Wilfred Jones was born in Saint Asaph Flintshire in 1898.
The 1901 census on Ancestry.co.uk shows that the Jones family were living at an address on Chester Street, Saint Asaph, Flintshire.
Head of the family was John Charles Jones age 39, born in Saint Asaph, a joiner by trade. His wife was Margaret age 40 born in Flint, Flintshire and their children were William C. age 11, Thomas age 8, John Herbert age 6, Wilfred age 3 and Margaret Elena age 1. All the children were born in Saint Asaph.
Ten years on, the 1911 Census on Ancestry.co.uk reveals to us that some of the children have left home and that there is an addition to the family.
The Jones family were still living at 13 Chester Street, Saint Asaph, Head John Charles Jones was still in the same trade of Joiner, age 49. Margaret his wife was 51 years of age and the children remaing at home were Thomas, age 18, a Railway Porter by trade, Wilfred age 13, Margaret age 11 and Edith Ann age 1 born in Saint Asaph. John Herbert was not shown at this address in 1911.
Record of Service Card at Flintshire Archives Office, Hawarden.
Wilfred’s Record Card shows that he enlisted on 8th March 1915 into the 1st Battalion of the Royal Welsh Fusiliers and his home address was 13, Chester Street, Saint Asaph. There is a comment on the bottom of the card , “Torpedoed on the 15/4/1917 while crossing to Egypt” The card was dated 23rd September 1919 and signed by H. Simon.
Soldiers who died in the Great War 1914-1919 on Ancestry.co.uk
This document states that Wilfred enlisted in Rhyl, Flintshire and that at the time of his death he was in the 24th Battalion of the Royal Welsh Fusiliers. It also confirms that Wilfred “Died at Sea” on 15th April 1917.
The RWF Archives have information in a casualty list for the 1st Btt RWF which includes information about Wilfred Jones who embarked on the 2 September 1916 and joined the Bn in France/Flanders on the 7th September 1916. He was returned to base on 27th October 1916 because it was discovered he was underage. He was admitted to hospital with an inflamed larynx and returned to England on 28th January 1917.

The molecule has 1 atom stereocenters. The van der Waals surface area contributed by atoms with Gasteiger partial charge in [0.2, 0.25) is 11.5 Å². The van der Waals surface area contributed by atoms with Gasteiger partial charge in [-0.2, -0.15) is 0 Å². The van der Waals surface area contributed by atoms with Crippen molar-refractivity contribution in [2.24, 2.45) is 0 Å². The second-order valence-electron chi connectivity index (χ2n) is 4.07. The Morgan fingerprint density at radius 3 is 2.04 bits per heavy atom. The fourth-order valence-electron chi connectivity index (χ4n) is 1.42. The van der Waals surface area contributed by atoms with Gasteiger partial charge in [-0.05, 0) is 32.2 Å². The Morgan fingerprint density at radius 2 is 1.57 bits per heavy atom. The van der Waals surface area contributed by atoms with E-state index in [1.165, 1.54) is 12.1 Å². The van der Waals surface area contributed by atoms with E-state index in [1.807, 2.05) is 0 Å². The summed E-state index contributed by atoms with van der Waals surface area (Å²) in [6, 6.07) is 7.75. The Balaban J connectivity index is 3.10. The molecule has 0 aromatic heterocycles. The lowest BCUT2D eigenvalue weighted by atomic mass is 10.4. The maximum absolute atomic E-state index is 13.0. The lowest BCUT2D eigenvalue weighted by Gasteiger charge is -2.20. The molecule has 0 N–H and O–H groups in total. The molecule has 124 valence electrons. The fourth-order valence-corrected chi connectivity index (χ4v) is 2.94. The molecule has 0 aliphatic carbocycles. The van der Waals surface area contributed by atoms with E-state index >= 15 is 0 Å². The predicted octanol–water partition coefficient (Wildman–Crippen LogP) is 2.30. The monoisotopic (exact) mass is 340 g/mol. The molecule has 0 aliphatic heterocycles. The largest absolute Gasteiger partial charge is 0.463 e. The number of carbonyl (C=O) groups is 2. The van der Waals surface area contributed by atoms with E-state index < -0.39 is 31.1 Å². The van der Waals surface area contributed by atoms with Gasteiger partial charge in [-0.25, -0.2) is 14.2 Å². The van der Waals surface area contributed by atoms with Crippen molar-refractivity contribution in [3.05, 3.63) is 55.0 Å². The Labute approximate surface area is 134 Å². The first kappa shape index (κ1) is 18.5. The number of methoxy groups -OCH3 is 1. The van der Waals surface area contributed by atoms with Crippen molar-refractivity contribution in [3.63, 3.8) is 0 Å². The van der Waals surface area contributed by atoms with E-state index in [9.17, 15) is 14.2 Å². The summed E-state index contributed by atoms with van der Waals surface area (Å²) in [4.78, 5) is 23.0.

UK WW1 Service Medals and Award Rolls 1914-1920 on Ancestry.co.uk
This document shows that Wilfred had a regimental number of 3006 and was posted to an Infantry Base Depot after enlistment and then transferred to 1st Battalion of the Royal Welsh Fusiliers also an Infantry Base Depot. He was probably transferred to the 24th Battalion of the Royal Welsh Fusiliers in readiness for posting to Egypt.
He was awarded The British War Medal and The Victory Medal.
Commonwealth War Graves Commission, Register of Buriels and Commemorations.
I found this extract from the Diaries of Trooper Reginald Huggins.
The sinking of the Arcadian
Trooper Reginald C. Huggins enlisted in March 1915 in the City of London (Rough-riders) Yeomanry. Underwent period of cavalry training in Ireland (Curragh and Dublin) and drafted the East Riding of Yorkshire Imperial Yeomanry for service on the Palestine Front.
From there in early part of 1918 to France in the 102nd Machine Gun Corps. Wounded in the fighting before Valenciennes on October 28th, 1918, and discharged from hospital in May 1921.
First published in Everyman at War (1930), edited by C. B. Purdom.
Memoirs & Diaries –Torpedoed in the Aegean Sea
The early part of April 1917 found H.M. Transport Arcadian, as she then was, with a full complement of “cannon-fodder” pushing her nose through the grey seas in the direction of the Eastern theatres of War, Salonika and Palestine.
At that time the submarine blockade, which was intended to bring Great Britain to her knees, was in full swing, and the constant fear of the ocean traveller was the making of the unwelcome acquaintance of a torpedo, or “tin fish”, as that death-dealer was familiarly known.